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Jewish World Review Feb. 4, 2003 / 2 Adar I, 5763

Lenore Skenazy

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Welcome to Mourning TV | A CNN correspondent was standing at the edge of a forest in some Louisiana town called Leesville. "Leesville is about three hours from Shreveport," she informed her viewers. "So it's a good deal away from those large areas of debris."

In other words: "I'm so far from this story I could be at a disco in Queens but there's a camera on so I'm gonna fill the time."

Welcome to Mourning TV.

As the country absorbed the body blow of the fallen Columbia, TV sprang into action with its usual post-tragedy efficiency. Got the bugles playing a dirge? Check. Got the anchors looking sad yet hopeful? Check. Got that footage of the explosion so we can run it all day, every 2.6 minutes? Let's roll!

The problem with such copious coverage is that after we have been informed of exactly what happened, how it happened and the extraordinary seven people it happened to - there are still another 23 hours to fill.

That's when TV starts reporting on the most tangential of story lines and slips from reverent to ridiculous.

The CNN lady stuck in Leesville pointed to the woods behind her and hinted that there just might be some debris in there. "NASA is saying small towns like this could be just as important as big towns," she reported, as if everyone in the country - including her - still had an equal chance to win the big scavenger hunt.

Unfortunately, she continued, the only people who really know the woods are the hunters - "but today was the last day of the hunting season!"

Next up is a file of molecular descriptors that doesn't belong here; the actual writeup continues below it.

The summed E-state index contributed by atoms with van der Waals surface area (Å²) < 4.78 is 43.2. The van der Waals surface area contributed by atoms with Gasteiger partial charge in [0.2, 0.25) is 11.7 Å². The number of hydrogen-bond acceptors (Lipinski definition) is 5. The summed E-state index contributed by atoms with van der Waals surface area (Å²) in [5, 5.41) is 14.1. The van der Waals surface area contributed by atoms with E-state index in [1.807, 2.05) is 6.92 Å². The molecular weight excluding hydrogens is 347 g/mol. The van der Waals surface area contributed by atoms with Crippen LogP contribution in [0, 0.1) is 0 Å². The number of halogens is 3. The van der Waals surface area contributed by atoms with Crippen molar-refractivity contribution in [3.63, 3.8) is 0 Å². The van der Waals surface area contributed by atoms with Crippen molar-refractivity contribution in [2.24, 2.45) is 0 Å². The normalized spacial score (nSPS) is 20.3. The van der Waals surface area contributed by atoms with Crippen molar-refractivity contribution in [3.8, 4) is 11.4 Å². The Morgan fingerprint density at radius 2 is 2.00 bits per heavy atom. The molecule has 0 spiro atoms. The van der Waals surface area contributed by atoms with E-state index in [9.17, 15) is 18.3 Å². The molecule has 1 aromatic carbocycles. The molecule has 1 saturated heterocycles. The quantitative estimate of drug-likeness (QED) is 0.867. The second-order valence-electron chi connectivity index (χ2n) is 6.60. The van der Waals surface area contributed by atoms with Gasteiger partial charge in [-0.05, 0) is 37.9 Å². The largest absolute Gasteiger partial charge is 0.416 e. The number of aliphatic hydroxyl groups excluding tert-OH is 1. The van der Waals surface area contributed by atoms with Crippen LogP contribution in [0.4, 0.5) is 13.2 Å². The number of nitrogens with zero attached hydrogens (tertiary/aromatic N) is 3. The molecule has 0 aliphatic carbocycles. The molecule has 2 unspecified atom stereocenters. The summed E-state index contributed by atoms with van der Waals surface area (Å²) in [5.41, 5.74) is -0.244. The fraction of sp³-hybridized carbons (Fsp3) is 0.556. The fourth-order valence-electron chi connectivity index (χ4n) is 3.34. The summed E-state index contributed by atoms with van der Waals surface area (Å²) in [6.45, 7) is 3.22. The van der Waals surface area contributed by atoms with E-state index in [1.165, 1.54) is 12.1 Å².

So what was she trying to say? That they can't go back in without their guns to look around?

Not that it really mattered, because her babbling was just one of a million fraudulent attempts by too many on TV to ramp up this story's emotional impact. Anyone staying glued to the set ran the risk of seriously jumbled emotions: sadness, awe, respect, boredom, fear and déjà vu.

Yes, what happened to the Columbia was a tragedy. But by the time you have seen it for the 239th time, you start to wonder - is this tragedy really so bad? Is it as bad as the Challenger? The World Trade Center? The sniper? And why are you even thinking this way? It's because once a story becomes an all-day, nothing-else-is-happening phenom, it almost begs to be compared with the others in that category.

To me, however, the saddest story of the past few days was not the shuttle disaster but the four teens who vanished off City Island. Those boys apparently died cold, in the dark, knowing that they were sinking. They were not on any noble mission. They were just kids.

When their skiff was discovered Saturday, my reaction was more wobbly-kneed than when I heard about the Columbia - no doubt because I empathized with their parents. Plain old New Yorkers with plain old teenagers, now they had more plain proof that their boys were never coming home.

But, of course, it is the shuttle and not a million other everyday tragedies that will dominate the airwaves for the week to come.

Real life and TV are at odds. TV says that death is more devastating when it happens in the sky.

But in real life, tragedy is tragedy.

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JWR contributor Lenore Skenazy is a columnist for The New York Daily News. Comment by clicking here.


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